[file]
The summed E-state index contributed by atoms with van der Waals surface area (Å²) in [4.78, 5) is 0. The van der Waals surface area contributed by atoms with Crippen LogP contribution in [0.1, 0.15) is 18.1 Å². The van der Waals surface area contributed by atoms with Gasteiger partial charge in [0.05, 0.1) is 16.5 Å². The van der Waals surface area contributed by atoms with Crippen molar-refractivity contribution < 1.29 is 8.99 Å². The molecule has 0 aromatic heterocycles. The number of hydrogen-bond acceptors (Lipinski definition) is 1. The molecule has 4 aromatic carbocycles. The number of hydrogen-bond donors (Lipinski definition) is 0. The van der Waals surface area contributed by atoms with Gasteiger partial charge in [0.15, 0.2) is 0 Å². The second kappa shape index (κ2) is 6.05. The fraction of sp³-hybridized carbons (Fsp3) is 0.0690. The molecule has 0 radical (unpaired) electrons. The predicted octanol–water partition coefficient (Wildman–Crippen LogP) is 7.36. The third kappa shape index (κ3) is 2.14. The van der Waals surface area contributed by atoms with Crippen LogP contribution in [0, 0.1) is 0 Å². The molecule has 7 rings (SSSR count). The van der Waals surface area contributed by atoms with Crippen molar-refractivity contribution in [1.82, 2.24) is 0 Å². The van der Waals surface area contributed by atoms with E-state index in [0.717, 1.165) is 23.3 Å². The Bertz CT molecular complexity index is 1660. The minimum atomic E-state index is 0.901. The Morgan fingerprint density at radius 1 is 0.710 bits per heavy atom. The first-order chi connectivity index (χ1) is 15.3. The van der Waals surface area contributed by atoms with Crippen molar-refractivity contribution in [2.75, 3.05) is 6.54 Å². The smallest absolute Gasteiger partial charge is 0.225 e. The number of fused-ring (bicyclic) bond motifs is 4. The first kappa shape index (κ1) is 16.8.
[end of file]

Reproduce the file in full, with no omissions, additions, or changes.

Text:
The summed E-state index contributed by atoms with van der Waals surface area (Å²) in [4.78, 5) is 0. The van der Waals surface area contributed by atoms with Crippen LogP contribution in [0.1, 0.15) is 18.1 Å². The van der Waals surface area contributed by atoms with Gasteiger partial charge in [0.05, 0.1) is 16.5 Å². The van der Waals surface area contributed by atoms with Crippen molar-refractivity contribution < 1.29 is 8.99 Å². The molecule has 0 aromatic heterocycles. The number of hydrogen-bond acceptors (Lipinski definition) is 1. The molecule has 4 aromatic carbocycles. The number of hydrogen-bond donors (Lipinski definition) is 0. The van der Waals surface area contributed by atoms with Gasteiger partial charge in [0.15, 0.2) is 0 Å². The second kappa shape index (κ2) is 6.05. The fraction of sp³-hybridized carbons (Fsp3) is 0.0690. The molecule has 0 radical (unpaired) electrons. The predicted octanol–water partition coefficient (Wildman–Crippen LogP) is 7.36. The third kappa shape index (κ3) is 2.14. The van der Waals surface area contributed by atoms with Crippen LogP contribution in [0, 0.1) is 0 Å². The molecule has 7 rings (SSSR count). The van der Waals surface area contributed by atoms with Crippen molar-refractivity contribution in [1.82, 2.24) is 0 Å². The van der Waals surface area contributed by atoms with E-state index in [0.717, 1.165) is 23.3 Å². The Bertz CT molecular complexity index is 1660. The minimum atomic E-state index is 0.901. The Morgan fingerprint density at radius 1 is 0.710 bits per heavy atom. The first-order chi connectivity index (χ1) is 15.3. The van der Waals surface area contributed by atoms with Crippen molar-refractivity contribution in [2.75, 3.05) is 6.54 Å². The smallest absolute Gasteiger partial charge is 0.225 e. The number of fused-ring (bicyclic) bond motifs is 4. The first kappa shape index (κ1) is 16.8.